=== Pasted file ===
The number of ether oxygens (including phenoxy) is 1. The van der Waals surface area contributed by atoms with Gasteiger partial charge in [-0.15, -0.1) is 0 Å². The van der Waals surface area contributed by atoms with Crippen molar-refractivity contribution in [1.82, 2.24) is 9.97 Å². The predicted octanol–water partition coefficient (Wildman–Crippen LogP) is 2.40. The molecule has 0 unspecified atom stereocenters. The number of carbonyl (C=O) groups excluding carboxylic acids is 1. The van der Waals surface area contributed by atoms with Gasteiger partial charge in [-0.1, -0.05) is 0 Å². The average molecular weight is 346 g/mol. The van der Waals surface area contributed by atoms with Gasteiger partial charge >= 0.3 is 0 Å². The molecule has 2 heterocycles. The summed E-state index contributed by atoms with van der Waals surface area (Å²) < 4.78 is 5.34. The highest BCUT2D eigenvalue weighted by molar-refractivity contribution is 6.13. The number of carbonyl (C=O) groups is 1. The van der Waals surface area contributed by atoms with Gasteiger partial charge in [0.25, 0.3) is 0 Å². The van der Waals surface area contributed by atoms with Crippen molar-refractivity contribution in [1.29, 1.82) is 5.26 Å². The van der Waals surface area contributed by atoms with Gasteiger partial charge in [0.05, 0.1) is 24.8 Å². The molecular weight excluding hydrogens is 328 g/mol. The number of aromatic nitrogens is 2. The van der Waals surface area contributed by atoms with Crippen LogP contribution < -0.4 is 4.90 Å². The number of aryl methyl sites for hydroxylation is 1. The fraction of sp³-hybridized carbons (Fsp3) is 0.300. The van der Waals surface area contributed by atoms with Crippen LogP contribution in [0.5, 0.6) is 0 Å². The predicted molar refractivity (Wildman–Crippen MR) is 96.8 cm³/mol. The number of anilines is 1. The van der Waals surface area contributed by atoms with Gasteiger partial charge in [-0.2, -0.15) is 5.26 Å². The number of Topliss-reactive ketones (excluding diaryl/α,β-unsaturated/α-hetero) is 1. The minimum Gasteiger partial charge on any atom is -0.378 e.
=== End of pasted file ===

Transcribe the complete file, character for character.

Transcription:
The number of ether oxygens (including phenoxy) is 1. The van der Waals surface area contributed by atoms with Gasteiger partial charge in [-0.15, -0.1) is 0 Å². The van der Waals surface area contributed by atoms with Crippen molar-refractivity contribution in [1.82, 2.24) is 9.97 Å². The predicted octanol–water partition coefficient (Wildman–Crippen LogP) is 2.40. The molecule has 0 unspecified atom stereocenters. The number of carbonyl (C=O) groups excluding carboxylic acids is 1. The van der Waals surface area contributed by atoms with Gasteiger partial charge in [-0.1, -0.05) is 0 Å². The average molecular weight is 346 g/mol. The van der Waals surface area contributed by atoms with Gasteiger partial charge >= 0.3 is 0 Å². The molecule has 2 heterocycles. The summed E-state index contributed by atoms with van der Waals surface area (Å²) < 4.78 is 5.34. The highest BCUT2D eigenvalue weighted by molar-refractivity contribution is 6.13. The number of carbonyl (C=O) groups is 1. The van der Waals surface area contributed by atoms with Gasteiger partial charge in [0.25, 0.3) is 0 Å². The van der Waals surface area contributed by atoms with Crippen molar-refractivity contribution in [1.29, 1.82) is 5.26 Å². The van der Waals surface area contributed by atoms with Gasteiger partial charge in [0.05, 0.1) is 24.8 Å². The molecular weight excluding hydrogens is 328 g/mol. The number of aromatic nitrogens is 2. The van der Waals surface area contributed by atoms with Crippen LogP contribution < -0.4 is 4.90 Å². The number of aryl methyl sites for hydroxylation is 1. The fraction of sp³-hybridized carbons (Fsp3) is 0.300. The van der Waals surface area contributed by atoms with Crippen LogP contribution in [0.5, 0.6) is 0 Å². The predicted molar refractivity (Wildman–Crippen MR) is 96.8 cm³/mol. The number of anilines is 1. The van der Waals surface area contributed by atoms with Gasteiger partial charge in [-0.2, -0.15) is 5.26 Å². The number of Topliss-reactive ketones (excluding diaryl/α,β-unsaturated/α-hetero) is 1. The minimum Gasteiger partial charge on any atom is -0.378 e.